A rare Amur (Siberian) tiger was killed this week by poachers near Vladivostok, in the Russian Far East. The tiger was discovered by an IFAW (International Fund for Animal Welfare) anti-poaching patrol in the Khasan district of Primorye Province.
This area, bordering China, is home to the last 300 to 400 wild Amur tigers.
There are 13 countries in which tigers range, and those governments will convene at an International Tiger Conservation Forum to be held November 21-24 in St. Petersburg, Russia.
The aim is to agree on a coordinated, global plan to save tigers from extinction and to mobilize global public opinion in favour of protection of tigers.
It’s clear to tiger-watchers that this is the tiger’s last chance to survive the illicit wildlife trade.
In 1994, Time Magazine ran a cover story on why the tiger is on the brink of extinction. The writers collaborating on the article asked this poignant question: “The forces driving the black market are so strong that nothing — not public opinion, not political pressure, not the power of police — has halted the tiger’s slide toward extinction. Can international trade sanctions against Asian nations succeed where all else has failed?”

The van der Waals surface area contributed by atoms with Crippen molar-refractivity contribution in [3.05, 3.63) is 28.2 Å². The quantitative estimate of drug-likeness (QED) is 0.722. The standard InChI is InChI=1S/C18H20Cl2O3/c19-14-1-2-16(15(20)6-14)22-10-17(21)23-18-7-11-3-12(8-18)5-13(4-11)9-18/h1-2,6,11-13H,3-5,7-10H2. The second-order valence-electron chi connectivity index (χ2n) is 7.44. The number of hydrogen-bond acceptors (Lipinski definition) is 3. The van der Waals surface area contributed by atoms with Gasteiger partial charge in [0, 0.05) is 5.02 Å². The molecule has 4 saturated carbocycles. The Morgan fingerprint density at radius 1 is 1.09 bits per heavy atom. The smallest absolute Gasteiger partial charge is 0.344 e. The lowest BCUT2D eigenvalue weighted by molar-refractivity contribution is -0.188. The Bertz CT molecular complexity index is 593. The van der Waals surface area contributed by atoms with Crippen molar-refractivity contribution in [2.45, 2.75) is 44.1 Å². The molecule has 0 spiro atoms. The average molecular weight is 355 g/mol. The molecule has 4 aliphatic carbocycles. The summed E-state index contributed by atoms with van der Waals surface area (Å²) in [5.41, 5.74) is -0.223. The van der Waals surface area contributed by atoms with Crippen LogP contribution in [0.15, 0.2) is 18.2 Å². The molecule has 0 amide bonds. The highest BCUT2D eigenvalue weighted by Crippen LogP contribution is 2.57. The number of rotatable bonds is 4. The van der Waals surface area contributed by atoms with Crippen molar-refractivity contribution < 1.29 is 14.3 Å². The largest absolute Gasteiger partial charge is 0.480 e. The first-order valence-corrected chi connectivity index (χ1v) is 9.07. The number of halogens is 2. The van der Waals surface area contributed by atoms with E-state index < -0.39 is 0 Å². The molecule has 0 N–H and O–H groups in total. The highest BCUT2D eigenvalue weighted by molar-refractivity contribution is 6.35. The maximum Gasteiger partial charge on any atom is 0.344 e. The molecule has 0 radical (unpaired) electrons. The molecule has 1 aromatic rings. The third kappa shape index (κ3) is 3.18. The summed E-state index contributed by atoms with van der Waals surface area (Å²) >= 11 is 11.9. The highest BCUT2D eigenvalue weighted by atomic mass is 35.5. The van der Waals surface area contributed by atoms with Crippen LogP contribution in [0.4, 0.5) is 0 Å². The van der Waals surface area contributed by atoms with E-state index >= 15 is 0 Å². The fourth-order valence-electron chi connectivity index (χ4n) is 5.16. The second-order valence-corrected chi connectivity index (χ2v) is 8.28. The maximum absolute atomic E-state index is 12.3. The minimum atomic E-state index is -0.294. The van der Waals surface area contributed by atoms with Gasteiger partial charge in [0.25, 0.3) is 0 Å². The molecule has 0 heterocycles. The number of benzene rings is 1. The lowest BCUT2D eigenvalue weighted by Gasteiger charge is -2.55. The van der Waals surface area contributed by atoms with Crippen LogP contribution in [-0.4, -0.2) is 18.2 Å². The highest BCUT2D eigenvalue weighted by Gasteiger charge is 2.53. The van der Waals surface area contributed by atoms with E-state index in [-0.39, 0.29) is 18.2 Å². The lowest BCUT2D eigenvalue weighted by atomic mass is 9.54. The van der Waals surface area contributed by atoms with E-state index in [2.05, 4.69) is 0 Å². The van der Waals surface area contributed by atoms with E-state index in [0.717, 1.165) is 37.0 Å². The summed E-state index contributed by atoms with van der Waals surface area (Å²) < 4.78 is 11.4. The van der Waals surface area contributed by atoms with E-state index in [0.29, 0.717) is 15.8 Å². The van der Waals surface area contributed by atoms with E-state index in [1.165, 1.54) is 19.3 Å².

There is an increasing and seemingly insatiable demand across Asia for tiger parts — including skins, bones, skulls and penises — destined for use in traditional Chinese medicines, decorations and even good luck charms.
An update on tiger poaching was published last week in a Time Magazine blog. There are now just 3,200 tigers left in the wild; down from over 100,000 a century ago.
What can you do to help save the tiger from extinction? Begin by getting up to speed on the crisis. I strongly recommend reading the best-selling book The Tiger by John Vaillant. It will give you a good overview of the tiger situation in Russia, where this latest poaching took place. Moreover, it’s a page-turner and has a section at the end listing all the organizations and people involved in the work to save the tiger.
I also suggest following the Forum’s progress online, as I will be doing, and writing a letter to the editor about this Forum. Blog about the outcome of the four-day meeting. Tweet the world asking for support. Do whatever you can to mobilize public concern and raise the rallying cry. There are 3,200 lives, and one magnificent species at stake.